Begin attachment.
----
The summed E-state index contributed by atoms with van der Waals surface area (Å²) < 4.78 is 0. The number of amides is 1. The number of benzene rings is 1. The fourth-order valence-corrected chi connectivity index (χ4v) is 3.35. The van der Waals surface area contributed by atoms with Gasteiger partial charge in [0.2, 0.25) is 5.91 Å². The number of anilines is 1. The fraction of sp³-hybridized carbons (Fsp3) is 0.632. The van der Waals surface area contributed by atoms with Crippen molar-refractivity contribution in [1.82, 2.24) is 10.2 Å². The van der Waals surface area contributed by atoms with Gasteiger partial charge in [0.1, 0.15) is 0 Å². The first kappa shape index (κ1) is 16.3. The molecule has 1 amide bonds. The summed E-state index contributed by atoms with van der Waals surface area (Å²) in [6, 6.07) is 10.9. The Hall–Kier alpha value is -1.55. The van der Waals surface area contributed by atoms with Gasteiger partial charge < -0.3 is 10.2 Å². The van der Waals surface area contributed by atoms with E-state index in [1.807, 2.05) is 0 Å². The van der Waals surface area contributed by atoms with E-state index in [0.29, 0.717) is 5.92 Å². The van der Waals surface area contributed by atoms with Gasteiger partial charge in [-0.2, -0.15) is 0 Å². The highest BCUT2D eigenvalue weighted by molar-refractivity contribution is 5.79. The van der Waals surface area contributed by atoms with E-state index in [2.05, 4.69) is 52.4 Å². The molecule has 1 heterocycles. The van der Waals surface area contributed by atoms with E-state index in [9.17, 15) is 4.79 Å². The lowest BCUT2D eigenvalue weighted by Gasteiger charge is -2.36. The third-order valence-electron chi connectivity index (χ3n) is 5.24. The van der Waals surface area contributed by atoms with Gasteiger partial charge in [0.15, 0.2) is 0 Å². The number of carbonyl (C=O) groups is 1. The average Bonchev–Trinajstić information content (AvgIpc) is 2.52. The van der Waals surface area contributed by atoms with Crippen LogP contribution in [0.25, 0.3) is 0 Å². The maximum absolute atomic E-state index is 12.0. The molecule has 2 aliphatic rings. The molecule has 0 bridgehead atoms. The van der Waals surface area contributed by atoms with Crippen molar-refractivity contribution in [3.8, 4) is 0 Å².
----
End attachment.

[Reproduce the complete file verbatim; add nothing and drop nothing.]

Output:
The summed E-state index contributed by atoms with van der Waals surface area (Å²) < 4.78 is 0. The number of amides is 1. The number of benzene rings is 1. The fourth-order valence-corrected chi connectivity index (χ4v) is 3.35. The van der Waals surface area contributed by atoms with Gasteiger partial charge in [0.2, 0.25) is 5.91 Å². The number of anilines is 1. The fraction of sp³-hybridized carbons (Fsp3) is 0.632. The van der Waals surface area contributed by atoms with Crippen molar-refractivity contribution in [1.82, 2.24) is 10.2 Å². The van der Waals surface area contributed by atoms with Gasteiger partial charge in [0.1, 0.15) is 0 Å². The first kappa shape index (κ1) is 16.3. The molecule has 1 amide bonds. The summed E-state index contributed by atoms with van der Waals surface area (Å²) in [6, 6.07) is 10.9. The Hall–Kier alpha value is -1.55. The van der Waals surface area contributed by atoms with Gasteiger partial charge < -0.3 is 10.2 Å². The van der Waals surface area contributed by atoms with E-state index in [1.807, 2.05) is 0 Å². The van der Waals surface area contributed by atoms with E-state index in [0.29, 0.717) is 5.92 Å². The van der Waals surface area contributed by atoms with Gasteiger partial charge in [-0.2, -0.15) is 0 Å². The highest BCUT2D eigenvalue weighted by molar-refractivity contribution is 5.79. The van der Waals surface area contributed by atoms with E-state index in [2.05, 4.69) is 52.4 Å². The molecule has 1 heterocycles. The van der Waals surface area contributed by atoms with E-state index in [9.17, 15) is 4.79 Å². The lowest BCUT2D eigenvalue weighted by Gasteiger charge is -2.36. The third-order valence-electron chi connectivity index (χ3n) is 5.24. The van der Waals surface area contributed by atoms with Gasteiger partial charge in [0.15, 0.2) is 0 Å². The number of carbonyl (C=O) groups is 1. The average Bonchev–Trinajstić information content (AvgIpc) is 2.52. The van der Waals surface area contributed by atoms with Crippen LogP contribution in [0.25, 0.3) is 0 Å². The maximum absolute atomic E-state index is 12.0. The molecule has 2 aliphatic rings. The molecule has 0 bridgehead atoms. The van der Waals surface area contributed by atoms with Crippen molar-refractivity contribution in [3.8, 4) is 0 Å².